Ask an Exec: Dealing with Difficult Conversations at Work

Did you notice? The title of this article is not “Dealing with difficult people” but, instead, it’s about “difficult conversations”. Don’t think there’s a difference? Then you might find some surprises here.

Speaking as a panelist during a webinar regarding difficult conversations, Betty Chan-Bauza explained: “Sometimes, the hardest conversations aren’t with people we would consider ‘difficult.’ They’re with people who like you and respect you; who mean a lot to you.”

Chan-Bauza started out her career as an industrial engineering major. Somewhere along the path to becoming a VP of Product Management, she discovered that transparent communication could be a powerful productivity tool. Now she helps organizations move beyond the stalemates and silos that stifle productivity by fearlessly stepping into coaching the teams and individuals she works with.

Chan-Bauza admits that dealing with difficult conversations can be scary and that, for many people, the prospect of having to have one of these conversations can trigger the proverbial “fight-or-flight” response. “Predominantly, people will take the flight method,” she observed. “But this skill is second only to public speaking as a critical workplace skill, especially for managers.”

Does conflict have to push people apart?

Our other panelist, Erin Chapple, is a Group Program Manager with Microsoft, where she and her team deliver cloud infrastructure based on Windows Server. According to Chapple, “Dealing with difficult conversations is not something to be feared, but something to have in your tool belt.” Chapple, whose bachelor’s degree is in electrical engineering, developed an advanced set of organizational coaching and consulting tools through her MA in Applied Behavior Science.

“In the workplace, relationships are key to getting things done,” she explained. “We often think conflict and differences push people apart, but in reality these conversations can do a lot to strengthen relationships. When I look back on my career and I think about what has helped me be successful, a lot of times, it’s the relationships that I have and the people that I know.”

Chapple has observed colleagues becoming very intimidated by difficult conversations. “They think it’s going to hurt the relationships they’re trying to build or put distance between them and someone else,” she empathized. “But I’ve found that having the difficult conversation can be one of the greatest ways to bond with someone and get closer because you are listening to them and understanding them.”

Chan-Bauza agreed, adding, “Through having these conversations, you actually gain cooperation, strengthen the relationship with the individual, and assist the company in achieving its goals.”

Work at it. It’s a skill.

Chapple noted that people underestimate their ability to acquire this skill. “Oftentimes,” she said, “people say, ‘I’m not good at conflict’ or ‘I’d like to avoid conflict.’ I’d like to challenge both to say, ‘You know what, actually, we’re all capable human beings. We can work at it.’ It’s a skill.”

During the webinar, the speakers shared numerous personal anecdotes, covering scenarios that included difficult conversations with subordinates, peers, teams, leaders, a customer user group and even a boss’ boss’ boss. Here are the lessons they learned, and are eager to share with other women leaders:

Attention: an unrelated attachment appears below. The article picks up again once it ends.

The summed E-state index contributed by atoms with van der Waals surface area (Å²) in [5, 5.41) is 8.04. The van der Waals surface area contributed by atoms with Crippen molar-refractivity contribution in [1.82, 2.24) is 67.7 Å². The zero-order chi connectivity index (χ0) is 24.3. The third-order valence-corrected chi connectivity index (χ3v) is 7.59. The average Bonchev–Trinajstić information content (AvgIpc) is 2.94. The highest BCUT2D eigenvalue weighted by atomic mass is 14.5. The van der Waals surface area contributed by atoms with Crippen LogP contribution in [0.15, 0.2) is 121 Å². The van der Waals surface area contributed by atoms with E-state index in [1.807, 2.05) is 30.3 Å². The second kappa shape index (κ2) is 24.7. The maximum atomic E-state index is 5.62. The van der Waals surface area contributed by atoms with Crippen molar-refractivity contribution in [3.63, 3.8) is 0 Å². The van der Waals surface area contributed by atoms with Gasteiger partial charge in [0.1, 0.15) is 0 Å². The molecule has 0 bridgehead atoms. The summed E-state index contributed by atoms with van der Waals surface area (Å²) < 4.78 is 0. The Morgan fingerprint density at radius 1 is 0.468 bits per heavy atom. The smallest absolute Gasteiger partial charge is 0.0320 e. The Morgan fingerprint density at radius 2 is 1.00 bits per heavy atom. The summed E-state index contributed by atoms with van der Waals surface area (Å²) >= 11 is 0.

DO

• Disarm them with sincerity;

• Build mutual respect by listening and learning;

• It’s OK to take a break then re-engage;

• Decide if it is more important to be respected than liked;

• Take personal accountability to defuse a situation;

• Be true to your beliefs, stating them sincerely and non-judgmentally;

• Put yourself in others’ shoes and respond from that position;

• Ensure people feel heard before moving forward.


DON’T 

• Don’t leave a difficult situation unaddressed;

• Don’t expect instant gratification;

• Don’t react, take time to think/plan your response;

• Don’t assume they have ill intentions.

As you can see, dealing with difficult discussions doesn’t have to become the boogeyman we often make it out to be. Like other leadership skills you’ve mastered, it can – and should – be learned.

The Takeaway: Use conflict as an opportunity

As a closing thought, Erin Chapple encouraged her audience to appreciate what can be gained when they stop avoiding difficult conversations and, instead, face them head on. “Don’t walk away from it,” she urged. “Lean in. Use conflict as an opportunity to practice your skills. I guarantee that if you can get good at this, the relationships that you’ll build and the impact you can have will improve.”

Or, as Betty Chan-Bauza succinctly put it, “Practice makes perfect!”

Jo Miller

Jo Miller is a globally renowned authority on women’s leadership. She’s dedicated two decades to helping women advance into positions of influence by leveraging their leadership strengths. Based on her work with hundreds of thousands of women, she developed a pragmatic and powerful roadmap that guides women to become the leaders they aspire to be. Jo shares this proven process in her book Woman of Influence: 9 Steps to Build Your Brand, Establish Your Legacy, and Thrive (McGraw Hill, 2019.)

Jo is CEO of leadership development, consulting and research firm Be Leaderly. Learn more about her speaking engagements at www.JoMiller.com and follow @Jo_Miller on Twitter.

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